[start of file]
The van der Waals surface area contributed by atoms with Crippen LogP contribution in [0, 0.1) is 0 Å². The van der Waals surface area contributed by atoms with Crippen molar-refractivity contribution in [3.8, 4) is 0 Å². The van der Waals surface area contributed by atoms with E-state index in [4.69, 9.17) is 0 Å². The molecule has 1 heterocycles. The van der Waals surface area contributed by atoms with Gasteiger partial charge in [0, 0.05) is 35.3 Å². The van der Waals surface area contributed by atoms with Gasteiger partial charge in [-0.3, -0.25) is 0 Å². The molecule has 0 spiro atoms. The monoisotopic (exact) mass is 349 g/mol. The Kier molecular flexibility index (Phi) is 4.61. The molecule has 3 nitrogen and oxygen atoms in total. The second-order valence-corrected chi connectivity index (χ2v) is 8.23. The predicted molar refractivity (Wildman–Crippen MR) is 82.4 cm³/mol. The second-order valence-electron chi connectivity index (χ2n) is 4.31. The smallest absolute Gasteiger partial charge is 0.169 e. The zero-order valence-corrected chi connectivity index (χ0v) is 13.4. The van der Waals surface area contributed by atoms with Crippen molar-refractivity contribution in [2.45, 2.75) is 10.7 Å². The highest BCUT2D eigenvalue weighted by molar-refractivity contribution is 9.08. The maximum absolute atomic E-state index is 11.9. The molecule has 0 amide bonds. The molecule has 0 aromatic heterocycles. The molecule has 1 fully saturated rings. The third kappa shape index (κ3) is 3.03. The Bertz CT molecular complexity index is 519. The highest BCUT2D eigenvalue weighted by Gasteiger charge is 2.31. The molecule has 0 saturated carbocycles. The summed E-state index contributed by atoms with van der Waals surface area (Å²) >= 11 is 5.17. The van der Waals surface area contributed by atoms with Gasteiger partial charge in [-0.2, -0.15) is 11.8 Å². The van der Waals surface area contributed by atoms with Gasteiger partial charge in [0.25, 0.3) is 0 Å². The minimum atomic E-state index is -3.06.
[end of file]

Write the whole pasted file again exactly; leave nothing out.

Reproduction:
The van der Waals surface area contributed by atoms with Crippen LogP contribution in [0, 0.1) is 0 Å². The van der Waals surface area contributed by atoms with Crippen molar-refractivity contribution in [3.8, 4) is 0 Å². The van der Waals surface area contributed by atoms with E-state index in [4.69, 9.17) is 0 Å². The molecule has 1 heterocycles. The van der Waals surface area contributed by atoms with Gasteiger partial charge in [0, 0.05) is 35.3 Å². The van der Waals surface area contributed by atoms with Gasteiger partial charge in [-0.3, -0.25) is 0 Å². The molecule has 0 spiro atoms. The monoisotopic (exact) mass is 349 g/mol. The Kier molecular flexibility index (Phi) is 4.61. The molecule has 3 nitrogen and oxygen atoms in total. The second-order valence-corrected chi connectivity index (χ2v) is 8.23. The predicted molar refractivity (Wildman–Crippen MR) is 82.4 cm³/mol. The second-order valence-electron chi connectivity index (χ2n) is 4.31. The smallest absolute Gasteiger partial charge is 0.169 e. The zero-order valence-corrected chi connectivity index (χ0v) is 13.4. The van der Waals surface area contributed by atoms with Crippen molar-refractivity contribution in [2.45, 2.75) is 10.7 Å². The highest BCUT2D eigenvalue weighted by molar-refractivity contribution is 9.08. The maximum absolute atomic E-state index is 11.9. The molecule has 0 amide bonds. The molecule has 0 aromatic heterocycles. The molecule has 1 fully saturated rings. The third kappa shape index (κ3) is 3.03. The Bertz CT molecular complexity index is 519. The highest BCUT2D eigenvalue weighted by Gasteiger charge is 2.31. The molecule has 0 saturated carbocycles. The summed E-state index contributed by atoms with van der Waals surface area (Å²) >= 11 is 5.17. The van der Waals surface area contributed by atoms with Gasteiger partial charge in [-0.2, -0.15) is 11.8 Å². The van der Waals surface area contributed by atoms with Gasteiger partial charge in [0.25, 0.3) is 0 Å². The minimum atomic E-state index is -3.06.